Watching the attacks directed at the three young women at South Portland High School who dared to question the mandated morning reciting of the Pledge of Allegiance was cause for alarm if you want a bright future for Maine.

I’m happy to know that the young women who stood up for freedom of speech at South Portland High have already been accepted to elite out-of-state universities, where I’m sure they’ll excel.

However, what are the odds they will want to return to Maine after graduation to begin their careers and contribute to our communities?

Probably slim to none, and the reason isn’t purely that despite four years of “Open For Business,” Maine’s economy remains in a state of malaise. (Unless you believe that closing mills and the seemingly endless expansion of dollar-discount stores and gambling venues is a sign of strength. I sure don’t. )

While much of the criticism leveled at the young women was nothing more than tired trolling, boiled down to the vapid “America love it or leave it” cliche, there was also a not-so-underlying theme of racism and nativism on display as well.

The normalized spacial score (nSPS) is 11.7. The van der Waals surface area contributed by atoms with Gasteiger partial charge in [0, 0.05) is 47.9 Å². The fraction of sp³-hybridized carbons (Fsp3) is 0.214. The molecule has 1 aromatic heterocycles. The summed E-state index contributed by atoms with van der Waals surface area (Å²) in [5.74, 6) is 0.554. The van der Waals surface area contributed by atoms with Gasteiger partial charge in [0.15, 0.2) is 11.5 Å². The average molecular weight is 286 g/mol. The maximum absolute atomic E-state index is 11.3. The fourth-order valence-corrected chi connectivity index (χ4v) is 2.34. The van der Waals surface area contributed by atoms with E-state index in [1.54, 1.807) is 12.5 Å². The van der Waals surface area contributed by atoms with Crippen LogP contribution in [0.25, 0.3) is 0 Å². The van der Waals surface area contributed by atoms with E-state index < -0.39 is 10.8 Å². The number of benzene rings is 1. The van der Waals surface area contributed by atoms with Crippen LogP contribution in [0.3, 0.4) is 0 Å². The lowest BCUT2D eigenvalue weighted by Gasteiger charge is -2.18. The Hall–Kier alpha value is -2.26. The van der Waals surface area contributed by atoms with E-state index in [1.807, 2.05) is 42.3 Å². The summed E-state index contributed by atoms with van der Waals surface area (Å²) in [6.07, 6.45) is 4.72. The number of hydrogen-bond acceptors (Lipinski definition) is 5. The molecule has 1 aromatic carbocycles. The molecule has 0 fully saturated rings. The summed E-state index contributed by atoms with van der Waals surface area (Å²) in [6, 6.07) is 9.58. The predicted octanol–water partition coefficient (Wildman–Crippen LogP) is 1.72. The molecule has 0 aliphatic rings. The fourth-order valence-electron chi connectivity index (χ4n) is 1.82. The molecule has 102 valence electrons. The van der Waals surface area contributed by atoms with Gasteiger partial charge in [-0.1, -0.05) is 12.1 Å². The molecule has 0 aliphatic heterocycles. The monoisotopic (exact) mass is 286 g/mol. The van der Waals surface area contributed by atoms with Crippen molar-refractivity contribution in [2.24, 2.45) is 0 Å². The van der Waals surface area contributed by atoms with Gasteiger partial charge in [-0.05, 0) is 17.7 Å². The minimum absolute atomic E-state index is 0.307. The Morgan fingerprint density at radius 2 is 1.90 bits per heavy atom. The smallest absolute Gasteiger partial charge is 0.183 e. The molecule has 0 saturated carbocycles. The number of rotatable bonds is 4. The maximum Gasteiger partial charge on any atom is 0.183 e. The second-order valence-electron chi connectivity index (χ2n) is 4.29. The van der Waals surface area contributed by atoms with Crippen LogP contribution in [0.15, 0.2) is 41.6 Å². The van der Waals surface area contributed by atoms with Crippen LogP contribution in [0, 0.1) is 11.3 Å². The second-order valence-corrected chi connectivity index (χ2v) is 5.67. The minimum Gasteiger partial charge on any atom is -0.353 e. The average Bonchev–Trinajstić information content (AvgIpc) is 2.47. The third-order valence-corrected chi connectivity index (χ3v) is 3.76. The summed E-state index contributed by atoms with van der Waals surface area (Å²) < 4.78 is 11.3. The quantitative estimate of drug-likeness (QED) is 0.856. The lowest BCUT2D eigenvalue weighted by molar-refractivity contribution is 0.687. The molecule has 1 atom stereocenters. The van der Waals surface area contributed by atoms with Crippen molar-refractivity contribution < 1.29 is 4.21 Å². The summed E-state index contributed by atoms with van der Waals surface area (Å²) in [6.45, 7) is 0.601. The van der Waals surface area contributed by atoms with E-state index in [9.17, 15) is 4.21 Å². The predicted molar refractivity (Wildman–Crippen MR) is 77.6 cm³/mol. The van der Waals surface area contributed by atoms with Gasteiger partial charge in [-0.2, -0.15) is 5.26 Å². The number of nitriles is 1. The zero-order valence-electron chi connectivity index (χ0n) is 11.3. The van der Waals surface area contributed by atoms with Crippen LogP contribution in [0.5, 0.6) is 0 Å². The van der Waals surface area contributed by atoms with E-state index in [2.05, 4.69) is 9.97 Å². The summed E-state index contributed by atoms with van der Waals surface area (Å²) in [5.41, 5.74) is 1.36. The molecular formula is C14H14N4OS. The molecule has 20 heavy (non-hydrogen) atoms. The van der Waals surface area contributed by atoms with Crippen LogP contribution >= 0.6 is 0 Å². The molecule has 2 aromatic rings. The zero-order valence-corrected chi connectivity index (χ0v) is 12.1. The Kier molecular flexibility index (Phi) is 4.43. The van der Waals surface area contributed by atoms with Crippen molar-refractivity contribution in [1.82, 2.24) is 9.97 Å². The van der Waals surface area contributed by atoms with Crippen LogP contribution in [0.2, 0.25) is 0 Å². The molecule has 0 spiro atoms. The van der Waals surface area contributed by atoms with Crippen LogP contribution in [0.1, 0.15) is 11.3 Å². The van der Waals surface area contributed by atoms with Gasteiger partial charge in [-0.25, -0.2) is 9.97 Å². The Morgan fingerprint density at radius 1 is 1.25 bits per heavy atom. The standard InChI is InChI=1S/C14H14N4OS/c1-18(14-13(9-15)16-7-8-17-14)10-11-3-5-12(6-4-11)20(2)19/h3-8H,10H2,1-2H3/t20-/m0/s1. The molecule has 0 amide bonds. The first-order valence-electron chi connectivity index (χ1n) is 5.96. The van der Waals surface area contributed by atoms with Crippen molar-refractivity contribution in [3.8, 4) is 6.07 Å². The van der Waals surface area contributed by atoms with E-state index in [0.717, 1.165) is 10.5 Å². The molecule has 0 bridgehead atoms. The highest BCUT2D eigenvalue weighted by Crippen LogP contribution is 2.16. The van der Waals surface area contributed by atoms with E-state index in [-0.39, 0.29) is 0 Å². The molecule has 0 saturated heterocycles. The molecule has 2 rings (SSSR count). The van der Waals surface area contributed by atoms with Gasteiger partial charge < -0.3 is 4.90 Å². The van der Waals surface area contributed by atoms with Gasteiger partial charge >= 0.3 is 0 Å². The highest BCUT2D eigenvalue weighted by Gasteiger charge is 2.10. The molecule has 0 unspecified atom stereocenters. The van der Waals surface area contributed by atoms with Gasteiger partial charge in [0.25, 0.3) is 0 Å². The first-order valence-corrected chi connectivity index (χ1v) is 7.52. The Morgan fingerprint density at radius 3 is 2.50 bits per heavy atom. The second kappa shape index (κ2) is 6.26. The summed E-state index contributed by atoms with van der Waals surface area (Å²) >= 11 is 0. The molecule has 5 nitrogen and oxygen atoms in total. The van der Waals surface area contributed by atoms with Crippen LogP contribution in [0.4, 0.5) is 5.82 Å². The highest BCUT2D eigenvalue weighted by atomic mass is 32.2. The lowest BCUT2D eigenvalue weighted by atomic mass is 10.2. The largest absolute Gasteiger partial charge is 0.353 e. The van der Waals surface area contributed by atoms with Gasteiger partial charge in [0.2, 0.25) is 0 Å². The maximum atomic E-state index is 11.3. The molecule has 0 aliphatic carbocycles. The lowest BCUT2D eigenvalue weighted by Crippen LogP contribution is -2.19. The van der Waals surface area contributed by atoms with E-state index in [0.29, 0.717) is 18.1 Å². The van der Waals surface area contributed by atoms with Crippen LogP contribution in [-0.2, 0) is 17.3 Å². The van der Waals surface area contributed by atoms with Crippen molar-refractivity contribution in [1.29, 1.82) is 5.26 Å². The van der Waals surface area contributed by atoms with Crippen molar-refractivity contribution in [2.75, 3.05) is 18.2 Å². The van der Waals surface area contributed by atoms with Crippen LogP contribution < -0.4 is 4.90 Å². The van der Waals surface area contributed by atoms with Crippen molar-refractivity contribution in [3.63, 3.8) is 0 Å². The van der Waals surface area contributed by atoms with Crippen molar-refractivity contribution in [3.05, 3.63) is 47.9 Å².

Many of the critics falsely assumed the young women were Muslim immigrants and tailored their vitriol accordingly. They had no evidence to support that assumption, but that didn’t stop them from hurling what they saw as a damning insult at the young women.

“How dare you be from somewhere else and believe something other than what I believe and think and look differently from me! You must go!”

Are we becoming a state where flat-earthers, know-nothings and bigots shout over the reasonable, the thoughtful and the curious?

If so, why on earth would our young people want to stay here? I hope we have more to look forward to than becoming a poor, cold state full of poor, cold people.

Jeremy Smith

Old Orchard Beach